Juneberries Gain Popularity With Northeast Farmers

WILLSBORO, N.Y. (AP) —
Clusters of ripe juneberries are ready for harvest in Benzonia, Mich. (AP Photo/Cornell Cooperative Extension, Jim Ochterski)
Clusters of ripe juneberries are ready for harvest in Benzonia, Mich. (AP Photo/Cornell Cooperative Extension, Jim Ochterski)

Like the taste of cherries, raisins and almonds? How about all in one? Try a juneberry.

After Chris Luley planted a few of the shrubs on his organic farm just to try them out, he soon found customers and local chefs clamoring for more of the purple fruit with a taste that’s been described as a combination of those flavors.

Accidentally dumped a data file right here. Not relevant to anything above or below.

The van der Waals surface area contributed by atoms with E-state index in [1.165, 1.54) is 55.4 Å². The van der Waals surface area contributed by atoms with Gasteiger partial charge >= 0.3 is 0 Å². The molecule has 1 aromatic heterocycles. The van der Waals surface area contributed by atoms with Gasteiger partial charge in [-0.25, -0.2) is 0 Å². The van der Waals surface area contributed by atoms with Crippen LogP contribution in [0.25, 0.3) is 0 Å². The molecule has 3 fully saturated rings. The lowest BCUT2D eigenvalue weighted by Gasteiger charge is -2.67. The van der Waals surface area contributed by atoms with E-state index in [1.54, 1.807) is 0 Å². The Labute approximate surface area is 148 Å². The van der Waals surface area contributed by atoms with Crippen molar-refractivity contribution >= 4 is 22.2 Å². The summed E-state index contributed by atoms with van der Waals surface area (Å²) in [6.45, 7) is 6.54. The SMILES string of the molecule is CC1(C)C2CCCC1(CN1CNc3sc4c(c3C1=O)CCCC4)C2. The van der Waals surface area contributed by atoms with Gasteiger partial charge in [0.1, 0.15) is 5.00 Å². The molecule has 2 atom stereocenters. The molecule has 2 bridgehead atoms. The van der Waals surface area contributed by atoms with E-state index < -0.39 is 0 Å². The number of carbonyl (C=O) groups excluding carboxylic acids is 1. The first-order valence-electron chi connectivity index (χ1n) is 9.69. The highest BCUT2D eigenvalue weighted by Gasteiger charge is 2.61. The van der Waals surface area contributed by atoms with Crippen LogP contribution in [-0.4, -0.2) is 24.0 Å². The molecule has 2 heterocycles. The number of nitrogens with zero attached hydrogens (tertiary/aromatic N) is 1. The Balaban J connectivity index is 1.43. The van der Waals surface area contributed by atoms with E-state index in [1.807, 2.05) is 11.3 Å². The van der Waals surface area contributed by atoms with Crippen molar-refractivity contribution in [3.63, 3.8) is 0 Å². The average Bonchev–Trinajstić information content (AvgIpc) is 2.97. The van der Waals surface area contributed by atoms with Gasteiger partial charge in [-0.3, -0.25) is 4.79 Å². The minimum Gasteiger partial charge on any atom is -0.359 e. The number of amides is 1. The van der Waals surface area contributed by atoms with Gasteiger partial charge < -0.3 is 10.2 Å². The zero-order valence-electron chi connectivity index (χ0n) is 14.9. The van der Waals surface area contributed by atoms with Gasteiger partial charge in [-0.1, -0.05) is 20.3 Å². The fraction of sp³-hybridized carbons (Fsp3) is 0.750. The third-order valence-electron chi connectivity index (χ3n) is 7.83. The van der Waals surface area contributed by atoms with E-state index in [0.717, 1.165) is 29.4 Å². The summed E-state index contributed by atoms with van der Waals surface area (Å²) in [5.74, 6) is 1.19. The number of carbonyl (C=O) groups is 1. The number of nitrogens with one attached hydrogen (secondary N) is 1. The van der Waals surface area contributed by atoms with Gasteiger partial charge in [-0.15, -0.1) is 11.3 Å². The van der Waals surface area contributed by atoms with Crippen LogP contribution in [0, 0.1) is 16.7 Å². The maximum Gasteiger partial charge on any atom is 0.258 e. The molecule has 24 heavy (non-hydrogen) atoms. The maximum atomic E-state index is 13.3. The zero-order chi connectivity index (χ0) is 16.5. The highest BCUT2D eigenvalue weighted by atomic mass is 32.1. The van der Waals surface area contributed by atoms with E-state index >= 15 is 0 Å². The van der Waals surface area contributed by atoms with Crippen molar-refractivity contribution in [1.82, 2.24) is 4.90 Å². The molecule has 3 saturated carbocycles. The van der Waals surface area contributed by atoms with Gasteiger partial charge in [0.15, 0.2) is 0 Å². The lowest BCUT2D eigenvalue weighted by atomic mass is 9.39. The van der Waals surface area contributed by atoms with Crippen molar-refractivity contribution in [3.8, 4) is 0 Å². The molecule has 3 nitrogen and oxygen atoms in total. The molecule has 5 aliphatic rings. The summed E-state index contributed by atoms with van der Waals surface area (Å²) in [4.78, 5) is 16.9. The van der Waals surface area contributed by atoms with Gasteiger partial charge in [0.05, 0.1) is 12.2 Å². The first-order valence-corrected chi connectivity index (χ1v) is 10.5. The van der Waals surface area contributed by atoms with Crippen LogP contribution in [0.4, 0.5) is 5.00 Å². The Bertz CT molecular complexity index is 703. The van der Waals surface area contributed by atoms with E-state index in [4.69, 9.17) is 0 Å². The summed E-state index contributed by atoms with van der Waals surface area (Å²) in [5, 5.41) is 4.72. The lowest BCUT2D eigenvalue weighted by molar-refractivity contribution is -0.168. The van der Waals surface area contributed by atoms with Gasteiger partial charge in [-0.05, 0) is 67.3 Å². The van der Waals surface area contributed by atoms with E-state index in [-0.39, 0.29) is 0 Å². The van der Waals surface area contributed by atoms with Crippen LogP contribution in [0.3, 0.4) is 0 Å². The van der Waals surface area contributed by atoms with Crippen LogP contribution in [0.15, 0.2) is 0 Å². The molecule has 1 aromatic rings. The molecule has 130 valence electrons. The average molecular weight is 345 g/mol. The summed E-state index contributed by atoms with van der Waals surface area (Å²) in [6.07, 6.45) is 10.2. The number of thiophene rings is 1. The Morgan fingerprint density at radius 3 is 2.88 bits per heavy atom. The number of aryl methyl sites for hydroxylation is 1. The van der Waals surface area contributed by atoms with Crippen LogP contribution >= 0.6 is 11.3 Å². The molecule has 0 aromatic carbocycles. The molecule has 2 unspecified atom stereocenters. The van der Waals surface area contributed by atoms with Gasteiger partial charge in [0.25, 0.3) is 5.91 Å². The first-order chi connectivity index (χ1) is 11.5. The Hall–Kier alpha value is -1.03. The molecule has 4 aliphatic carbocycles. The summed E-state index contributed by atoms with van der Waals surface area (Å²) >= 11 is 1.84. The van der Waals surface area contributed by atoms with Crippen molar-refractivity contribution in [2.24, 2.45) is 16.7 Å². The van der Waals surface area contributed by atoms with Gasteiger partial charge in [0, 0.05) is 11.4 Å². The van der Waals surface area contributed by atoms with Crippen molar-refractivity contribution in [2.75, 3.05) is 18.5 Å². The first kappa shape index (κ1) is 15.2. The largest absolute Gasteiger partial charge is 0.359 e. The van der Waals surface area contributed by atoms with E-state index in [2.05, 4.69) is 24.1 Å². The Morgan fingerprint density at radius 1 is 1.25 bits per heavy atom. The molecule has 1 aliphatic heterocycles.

“Everyone wondered why we didn’t grow more,” said Luley, an urban forester who runs his small farm as a sideline in the Finger Lakes region of western New York. “It was clear there was a lot of market potential out there.”

Juneberry, a native North American fruit also known as shadbush, serviceberry or saskatoon, looks similar to a blueberry but actually is in the same family as apples, pears and almonds. Touted by nutritionists as a “super fruit” because of its high levels of antioxidants, vitamins and fiber, it has caught on in recent years as a commercial crop. Now, researchers in upstate New York are making an effort to expand production.

Juneberries can be eaten fresh or used like blueberries in jams, pies and muffins.

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